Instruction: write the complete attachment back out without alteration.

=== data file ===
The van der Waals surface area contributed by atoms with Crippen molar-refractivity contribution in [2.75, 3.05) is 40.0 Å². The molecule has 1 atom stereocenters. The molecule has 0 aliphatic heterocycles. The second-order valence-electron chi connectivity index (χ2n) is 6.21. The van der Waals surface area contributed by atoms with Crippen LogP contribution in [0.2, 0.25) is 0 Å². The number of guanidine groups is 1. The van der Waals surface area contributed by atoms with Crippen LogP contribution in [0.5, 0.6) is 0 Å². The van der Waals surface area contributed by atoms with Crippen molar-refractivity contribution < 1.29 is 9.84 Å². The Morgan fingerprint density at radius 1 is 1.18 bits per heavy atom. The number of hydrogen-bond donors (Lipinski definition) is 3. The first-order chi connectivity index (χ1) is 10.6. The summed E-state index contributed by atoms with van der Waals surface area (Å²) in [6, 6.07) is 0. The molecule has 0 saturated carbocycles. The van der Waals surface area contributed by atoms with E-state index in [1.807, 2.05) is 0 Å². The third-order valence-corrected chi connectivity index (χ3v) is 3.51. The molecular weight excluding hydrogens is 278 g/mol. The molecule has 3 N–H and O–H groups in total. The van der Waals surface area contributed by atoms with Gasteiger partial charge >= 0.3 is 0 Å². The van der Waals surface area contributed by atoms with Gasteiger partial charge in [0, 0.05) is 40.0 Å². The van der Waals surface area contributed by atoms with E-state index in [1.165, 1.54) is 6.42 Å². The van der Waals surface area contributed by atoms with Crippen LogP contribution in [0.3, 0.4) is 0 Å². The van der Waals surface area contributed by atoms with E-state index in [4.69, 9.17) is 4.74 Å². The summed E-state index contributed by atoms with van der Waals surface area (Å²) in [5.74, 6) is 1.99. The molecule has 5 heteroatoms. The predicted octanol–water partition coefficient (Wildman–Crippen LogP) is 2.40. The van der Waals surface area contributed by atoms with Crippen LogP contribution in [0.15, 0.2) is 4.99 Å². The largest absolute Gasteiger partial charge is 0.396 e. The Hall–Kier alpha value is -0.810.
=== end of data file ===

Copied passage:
The van der Waals surface area contributed by atoms with Crippen molar-refractivity contribution in [2.75, 3.05) is 40.0 Å². The molecule has 1 atom stereocenters. The molecule has 0 aliphatic heterocycles. The second-order valence-electron chi connectivity index (χ2n) is 6.21. The van der Waals surface area contributed by atoms with Crippen LogP contribution in [0.2, 0.25) is 0 Å². The number of guanidine groups is 1. The van der Waals surface area contributed by atoms with Crippen LogP contribution in [0.5, 0.6) is 0 Å². The van der Waals surface area contributed by atoms with Crippen molar-refractivity contribution < 1.29 is 9.84 Å². The Morgan fingerprint density at radius 1 is 1.18 bits per heavy atom. The number of hydrogen-bond donors (Lipinski definition) is 3. The first-order chi connectivity index (χ1) is 10.6. The summed E-state index contributed by atoms with van der Waals surface area (Å²) in [6, 6.07) is 0. The molecule has 0 saturated carbocycles. The van der Waals surface area contributed by atoms with E-state index in [1.807, 2.05) is 0 Å². The third-order valence-corrected chi connectivity index (χ3v) is 3.51. The molecular weight excluding hydrogens is 278 g/mol. The molecule has 3 N–H and O–H groups in total. The van der Waals surface area contributed by atoms with Gasteiger partial charge >= 0.3 is 0 Å². The van der Waals surface area contributed by atoms with Gasteiger partial charge in [0, 0.05) is 40.0 Å². The van der Waals surface area contributed by atoms with E-state index in [1.165, 1.54) is 6.42 Å². The van der Waals surface area contributed by atoms with Crippen LogP contribution in [0.3, 0.4) is 0 Å². The van der Waals surface area contributed by atoms with E-state index in [4.69, 9.17) is 4.74 Å². The summed E-state index contributed by atoms with van der Waals surface area (Å²) in [5.74, 6) is 1.99. The molecule has 5 heteroatoms. The predicted octanol–water partition coefficient (Wildman–Crippen LogP) is 2.40. The van der Waals surface area contributed by atoms with Crippen LogP contribution in [0.15, 0.2) is 4.99 Å². The largest absolute Gasteiger partial charge is 0.396 e. The Hall–Kier alpha value is -0.810.